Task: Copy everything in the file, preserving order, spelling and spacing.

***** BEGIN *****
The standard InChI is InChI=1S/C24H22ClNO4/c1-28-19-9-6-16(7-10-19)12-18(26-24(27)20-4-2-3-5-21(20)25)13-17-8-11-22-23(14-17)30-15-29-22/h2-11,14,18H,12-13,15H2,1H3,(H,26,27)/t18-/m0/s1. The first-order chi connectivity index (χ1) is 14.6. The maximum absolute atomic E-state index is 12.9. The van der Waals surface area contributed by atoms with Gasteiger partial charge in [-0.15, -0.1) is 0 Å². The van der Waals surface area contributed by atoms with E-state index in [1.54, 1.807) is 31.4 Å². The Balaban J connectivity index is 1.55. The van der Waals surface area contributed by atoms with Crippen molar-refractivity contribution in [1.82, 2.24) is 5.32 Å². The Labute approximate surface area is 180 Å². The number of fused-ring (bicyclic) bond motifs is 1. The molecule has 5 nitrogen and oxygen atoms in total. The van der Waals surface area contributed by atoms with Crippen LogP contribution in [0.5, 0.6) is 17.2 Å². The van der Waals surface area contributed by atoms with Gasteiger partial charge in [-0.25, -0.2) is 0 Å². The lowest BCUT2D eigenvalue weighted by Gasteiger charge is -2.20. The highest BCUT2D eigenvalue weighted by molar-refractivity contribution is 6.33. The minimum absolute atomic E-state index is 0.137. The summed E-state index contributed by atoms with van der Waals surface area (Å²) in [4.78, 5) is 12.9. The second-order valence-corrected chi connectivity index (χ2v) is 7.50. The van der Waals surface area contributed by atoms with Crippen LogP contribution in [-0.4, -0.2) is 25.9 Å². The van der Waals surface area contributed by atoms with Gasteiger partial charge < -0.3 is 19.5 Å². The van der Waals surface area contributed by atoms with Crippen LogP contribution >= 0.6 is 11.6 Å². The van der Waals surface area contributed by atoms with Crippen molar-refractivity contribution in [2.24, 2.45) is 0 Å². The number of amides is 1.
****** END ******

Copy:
The standard InChI is InChI=1S/C24H22ClNO4/c1-28-19-9-6-16(7-10-19)12-18(26-24(27)20-4-2-3-5-21(20)25)13-17-8-11-22-23(14-17)30-15-29-22/h2-11,14,18H,12-13,15H2,1H3,(H,26,27)/t18-/m0/s1. The first-order chi connectivity index (χ1) is 14.6. The maximum absolute atomic E-state index is 12.9. The van der Waals surface area contributed by atoms with Gasteiger partial charge in [-0.15, -0.1) is 0 Å². The van der Waals surface area contributed by atoms with E-state index in [1.54, 1.807) is 31.4 Å². The Balaban J connectivity index is 1.55. The van der Waals surface area contributed by atoms with Crippen molar-refractivity contribution in [1.82, 2.24) is 5.32 Å². The Labute approximate surface area is 180 Å². The number of fused-ring (bicyclic) bond motifs is 1. The molecule has 5 nitrogen and oxygen atoms in total. The van der Waals surface area contributed by atoms with Crippen LogP contribution in [0.5, 0.6) is 17.2 Å². The van der Waals surface area contributed by atoms with Gasteiger partial charge in [-0.25, -0.2) is 0 Å². The lowest BCUT2D eigenvalue weighted by Gasteiger charge is -2.20. The highest BCUT2D eigenvalue weighted by molar-refractivity contribution is 6.33. The minimum absolute atomic E-state index is 0.137. The summed E-state index contributed by atoms with van der Waals surface area (Å²) in [4.78, 5) is 12.9. The second-order valence-corrected chi connectivity index (χ2v) is 7.50. The van der Waals surface area contributed by atoms with Crippen LogP contribution in [-0.4, -0.2) is 25.9 Å². The van der Waals surface area contributed by atoms with Gasteiger partial charge < -0.3 is 19.5 Å². The van der Waals surface area contributed by atoms with Crippen LogP contribution >= 0.6 is 11.6 Å². The van der Waals surface area contributed by atoms with Crippen molar-refractivity contribution in [2.24, 2.45) is 0 Å². The number of amides is 1.